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Queens Chronicle

Suit: Citi Field mall violates state law

Plaintiffs say parkland project never got appropriate approval

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Posted: Thursday, February 13, 2014 2:00 am | Updated: 5:18 am, Wed Dec 24, 2014.

In another attempt to put a wrench in the behemoth development plan for Willets Point, state Sen. Tony Avella (D-Bayside) and others filed a lawsuit on Monday claiming the shopping mall portion proposed for the Citi Field parking lot in Flushing Meadows Corona Park is illegal under state law.

The plan, submitted by the Queens Development Group — a partnership between Sterling Equities and The Related Companies — was given approval by the City Council last October.

Under the proposal, a 1.4 million-square-foot mall would be built on a 34.7-acre site on the north end of the park.

“There are a number of aspects to the suit but the one that concerns me the most is the fact that the city is violating state law in park alienation,” said Avella, who has criticized the Willets Point plan since it was first proposed. “This has been a big issue for me.”

The suit was filed in state Supreme Court in Manhattan and asks the court to declare the mall project illegal and to prevent further steps toward its construction. It also seeks to nullify city approval of a new parking lot to be built in Willets Point to replace the one in Citi Field.

“Is this a big piece of land? Not particularly,” Avella said. “And yes, it is a parking lot but the point is, we can’t give away park land. If we continue giving it away, we’ll have no space left in any of our parks.”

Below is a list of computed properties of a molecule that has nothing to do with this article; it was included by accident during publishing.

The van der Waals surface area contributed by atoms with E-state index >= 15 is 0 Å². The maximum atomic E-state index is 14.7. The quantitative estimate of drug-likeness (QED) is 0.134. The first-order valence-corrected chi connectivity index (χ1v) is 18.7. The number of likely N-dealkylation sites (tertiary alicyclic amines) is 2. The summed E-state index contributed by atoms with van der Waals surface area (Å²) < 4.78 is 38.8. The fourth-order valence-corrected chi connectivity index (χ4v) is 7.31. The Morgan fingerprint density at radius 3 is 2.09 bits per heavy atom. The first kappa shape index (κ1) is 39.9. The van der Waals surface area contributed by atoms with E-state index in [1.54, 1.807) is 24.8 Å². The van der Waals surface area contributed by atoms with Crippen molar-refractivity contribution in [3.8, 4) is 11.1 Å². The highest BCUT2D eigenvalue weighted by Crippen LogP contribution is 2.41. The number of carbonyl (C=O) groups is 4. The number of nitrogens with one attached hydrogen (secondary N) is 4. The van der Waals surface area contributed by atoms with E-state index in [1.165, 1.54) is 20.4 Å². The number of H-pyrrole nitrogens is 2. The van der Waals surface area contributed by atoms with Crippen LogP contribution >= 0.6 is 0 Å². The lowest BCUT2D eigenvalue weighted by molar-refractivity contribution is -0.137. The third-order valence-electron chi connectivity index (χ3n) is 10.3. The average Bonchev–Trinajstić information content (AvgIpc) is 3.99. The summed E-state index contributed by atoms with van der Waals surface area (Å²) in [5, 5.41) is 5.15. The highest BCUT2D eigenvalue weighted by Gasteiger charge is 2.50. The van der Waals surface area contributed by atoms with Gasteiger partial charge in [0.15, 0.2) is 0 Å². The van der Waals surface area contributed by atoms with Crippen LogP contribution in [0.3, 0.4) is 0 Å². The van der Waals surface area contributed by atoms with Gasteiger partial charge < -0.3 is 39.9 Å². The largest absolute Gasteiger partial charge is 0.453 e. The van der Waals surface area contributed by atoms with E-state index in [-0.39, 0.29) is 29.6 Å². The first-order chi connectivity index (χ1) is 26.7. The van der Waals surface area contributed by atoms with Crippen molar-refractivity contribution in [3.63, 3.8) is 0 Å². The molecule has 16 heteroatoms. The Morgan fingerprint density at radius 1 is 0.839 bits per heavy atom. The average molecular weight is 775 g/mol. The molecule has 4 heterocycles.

The Queens Development Group and the city said the plan is legal under a piece of legislation from 1961 that allowed the construction of Shea Stadium, which used to sit where the parking lot is now.

The law states “prior to or after the expiration or termination of duration of any contracts ... may from time to time enter into amended, new, additional or further contracts ... the same or any other person or persons for any purpose or purposes referred to ...”

John Low-Beer, one of the plaintiffs’ attorneys, said the legislation does not apply to a shopping center.

“The 1961 law was intended to allow a stadium and uses directly related to a stadium, such as parking, concessions, and other commercial activity typically incidental to a professional sports arena,” Low-Beer said in a prepared statement.

However, the Queens Development Group pointed to a portion of the legislation that allows a rental agreement, contract or other authorization “for any purpose or purposes which is of such a nature as to furnish to, or foster ... benefit of, the people of the city ... improvement of trade and commerce...”

Even so, the plaintiffs maintain that the law does not apply to a new shopping mall and therefore is in violation of state law.

Councilwoman Julissa Ferreras (D-East Elmhurst), a major champion of the project, did not comment on the lawsuit and, according to Avella, would not return calls to his office when the senator asked to have a conversation about business relocation.

“It’s sad that the city makes it sound so rosy but I’m not afraid of taking on the powers that be,” Avella said. “I was elected to represent the people, not the elected officials or businesses.”

New Mayor de Blasio has not publicly commented on any part of the Willets Point plan or the lawsuit but Avella said he hopes the mayor will revisit the plan and “step in on some of these issues.”

“Maybe he’ll do the right thing,” he said.

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